Illustrator: Ashley Siebels
Commuting: there’s nothing like it. One person cuts you off on the road and your ride is ruined. One train-rider’s loud, twenty-minute phone call and you’re questioning why you never drive to work.
Americans used public transportation for 10.4 billion rides in 2016 alone, according to the American Public Transportation Association. Additionally, with New York Governor Andrew Cuomo reportedly calling this the “Summer of Hell” (referencing a 1987 film) ahead of what is already shaping up to be a rough season for commuting in the city, people have the potential to be very stressed out on their way to and from work.
Here’s how to make the best of commuting—for yourself and others— no matter where you live.
Rest up, rest up, rest up
It can be tempting to think, Even though I’m up so late, I’ll be fine. I’ve been doing this for years— besides, I can just sleep on the train. But getting enough sleep at night can make you feel more alert in the morning, which means you’re probably less likely to plot your revenge on the person who hastily grabs a seat next to you on your commute.
Don’t leave late— the earlier, the better
You can still have a leisurely morning— just replace leaving on time with leaving early, and you’ll be better able to handle what comes your way.
Start getting ready for work the night before by packing lunch, picking out your outfit, or getting gas for your car.
Plan out alternative routes to and from work
If you live and/or work in a packed city like New York, there’s no guarantee that you won’t hit a couple roadblocks– metaphorical or literal— on your way to or from the office.
Whether you’re driving a car and come across major construction or an accident on the highway, or major train delays radically change your plans for getting in on time, make sure you’re covered with another way to get there, even if it adds time.
Don’t be disruptively loud
Yes, we all have important phone calls to make and take. Yes, music can raise one’s spirits in the morning, but it should be for your own enjoyment, so don’t blast it too loud.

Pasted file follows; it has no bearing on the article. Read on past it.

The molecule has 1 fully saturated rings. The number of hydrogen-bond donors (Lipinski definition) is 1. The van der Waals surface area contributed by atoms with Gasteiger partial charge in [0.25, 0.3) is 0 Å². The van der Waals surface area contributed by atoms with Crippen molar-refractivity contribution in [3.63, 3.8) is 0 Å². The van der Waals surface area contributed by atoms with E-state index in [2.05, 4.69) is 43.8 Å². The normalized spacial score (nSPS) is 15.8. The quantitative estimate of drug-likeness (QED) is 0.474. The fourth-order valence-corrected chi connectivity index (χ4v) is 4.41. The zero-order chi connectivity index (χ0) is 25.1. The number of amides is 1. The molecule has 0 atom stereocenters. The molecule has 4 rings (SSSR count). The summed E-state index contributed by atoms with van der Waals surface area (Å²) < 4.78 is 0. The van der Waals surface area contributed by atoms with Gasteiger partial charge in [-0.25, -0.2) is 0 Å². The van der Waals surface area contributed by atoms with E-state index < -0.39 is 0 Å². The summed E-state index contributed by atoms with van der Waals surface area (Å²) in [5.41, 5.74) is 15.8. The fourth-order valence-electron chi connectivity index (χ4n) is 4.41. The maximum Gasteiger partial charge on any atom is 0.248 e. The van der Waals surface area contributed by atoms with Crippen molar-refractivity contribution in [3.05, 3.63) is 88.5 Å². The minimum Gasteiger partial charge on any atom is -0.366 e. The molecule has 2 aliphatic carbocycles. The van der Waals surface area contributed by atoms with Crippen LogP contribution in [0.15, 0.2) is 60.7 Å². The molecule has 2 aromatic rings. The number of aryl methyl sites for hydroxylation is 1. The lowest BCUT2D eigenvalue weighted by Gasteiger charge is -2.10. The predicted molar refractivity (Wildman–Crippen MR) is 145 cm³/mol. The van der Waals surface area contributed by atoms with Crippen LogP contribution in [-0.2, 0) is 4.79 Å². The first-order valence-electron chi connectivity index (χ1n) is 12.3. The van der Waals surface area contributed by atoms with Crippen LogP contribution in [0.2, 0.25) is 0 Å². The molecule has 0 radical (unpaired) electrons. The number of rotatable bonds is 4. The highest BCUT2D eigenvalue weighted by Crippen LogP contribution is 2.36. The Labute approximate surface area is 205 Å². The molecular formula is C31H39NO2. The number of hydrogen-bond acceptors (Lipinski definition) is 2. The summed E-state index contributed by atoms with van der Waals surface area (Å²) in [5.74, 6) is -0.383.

If you were groggily sitting in a train car or at a stop light with your window down, would you want to be able to remember every detail of someone else’s conversation? Probably not.
Commuting should be a time of reflection and preparation for the day ahead, and it’s hard to get the clarity you need to start your day properly when all you can hear is a loud chat or music blaring though someone’s headphones.
Give others their space
As popular as “manspreading” may be, spreading your knees wide when you sit down naturally leaves less room for the people next to you— but this practice is not just limited to travelers in the US: it reportedly also happens in places like Japan and was prohibited in Madrid.
A New York Times article provides background on the concept.
“Women have theories about why some men sit this way. Some believe it is just a matter of comfort and may not even be intentional. Others consider it an assertion of power, or worse,” the article says.
However you identify, you’re capable of taking up extra space, and men are probably not the only ones guilty of this, but that doesn’t mean “manspreading” hasn’t caused women (and quite possibly other men) discomfort on packed transportation.
Be as patient as possible
As harrowing as commuting solo can be with delays and long distances, try and put yourself in other commuters’ shoes.
It’s clear that freaking out about a rough commute or a packed train—unless you are legitimately in danger— won’t make your commute go any smoother.
But by all means, you should definitely pack for what could turn into a dangerous commute so you have a solid foundation if you end up stranded somewhere due to transportation problems.
Use it as time away from technology
Spending a commute phone-free might not directly benefit others, but it can be a good way to reconnect with yourself. A HuffPost article shows how helpful this can be.
“Your commute may be the one part of the business day when you can disconnect. Whether you’re driving in your car or sitting on the subway, take advantage of that daily opportunity to unplug and recharge. Instead of checking your email and Twitter, texting friends, or making work calls, try powering down your phone until you get home or to the office. Once it becomes a habit, you may actually come to look forward to this tech-free time to read, meditate, reflect, or just be mindful,” it says.
What can you do without technology? You can read a book or a magazine, stare out the window, or even practice focusing on your breath, which is a powerful anti-anxiety technique.
There are ways to make commuting better for yourself and those around you— even when it’s the last thing you’d rather be doing.